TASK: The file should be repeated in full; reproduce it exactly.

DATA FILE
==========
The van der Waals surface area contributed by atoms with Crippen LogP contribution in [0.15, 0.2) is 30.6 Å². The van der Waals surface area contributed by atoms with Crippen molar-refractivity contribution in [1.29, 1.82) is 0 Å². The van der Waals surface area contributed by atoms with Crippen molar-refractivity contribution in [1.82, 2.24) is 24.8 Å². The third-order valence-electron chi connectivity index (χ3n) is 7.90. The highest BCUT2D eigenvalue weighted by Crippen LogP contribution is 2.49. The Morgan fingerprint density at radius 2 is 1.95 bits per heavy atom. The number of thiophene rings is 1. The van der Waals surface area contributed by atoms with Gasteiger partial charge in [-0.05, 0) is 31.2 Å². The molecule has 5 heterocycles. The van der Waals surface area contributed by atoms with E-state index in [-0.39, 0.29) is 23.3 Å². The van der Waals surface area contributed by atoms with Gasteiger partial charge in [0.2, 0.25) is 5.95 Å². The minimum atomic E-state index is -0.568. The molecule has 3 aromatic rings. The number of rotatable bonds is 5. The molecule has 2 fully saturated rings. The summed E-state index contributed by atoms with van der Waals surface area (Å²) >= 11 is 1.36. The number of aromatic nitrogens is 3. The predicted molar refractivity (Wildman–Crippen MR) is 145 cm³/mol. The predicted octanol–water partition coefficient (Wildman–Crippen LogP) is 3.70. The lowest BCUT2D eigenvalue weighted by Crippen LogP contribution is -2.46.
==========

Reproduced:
The van der Waals surface area contributed by atoms with Crippen LogP contribution in [0.15, 0.2) is 30.6 Å². The van der Waals surface area contributed by atoms with Crippen molar-refractivity contribution in [1.29, 1.82) is 0 Å². The van der Waals surface area contributed by atoms with Crippen molar-refractivity contribution in [1.82, 2.24) is 24.8 Å². The third-order valence-electron chi connectivity index (χ3n) is 7.90. The highest BCUT2D eigenvalue weighted by Crippen LogP contribution is 2.49. The Morgan fingerprint density at radius 2 is 1.95 bits per heavy atom. The number of thiophene rings is 1. The van der Waals surface area contributed by atoms with Gasteiger partial charge in [-0.05, 0) is 31.2 Å². The molecule has 5 heterocycles. The van der Waals surface area contributed by atoms with E-state index in [-0.39, 0.29) is 23.3 Å². The van der Waals surface area contributed by atoms with Gasteiger partial charge in [0.2, 0.25) is 5.95 Å². The minimum atomic E-state index is -0.568. The molecule has 3 aromatic rings. The number of rotatable bonds is 5. The molecule has 2 fully saturated rings. The summed E-state index contributed by atoms with van der Waals surface area (Å²) >= 11 is 1.36. The number of aromatic nitrogens is 3. The predicted molar refractivity (Wildman–Crippen MR) is 145 cm³/mol. The predicted octanol–water partition coefficient (Wildman–Crippen LogP) is 3.70. The lowest BCUT2D eigenvalue weighted by Crippen LogP contribution is -2.46.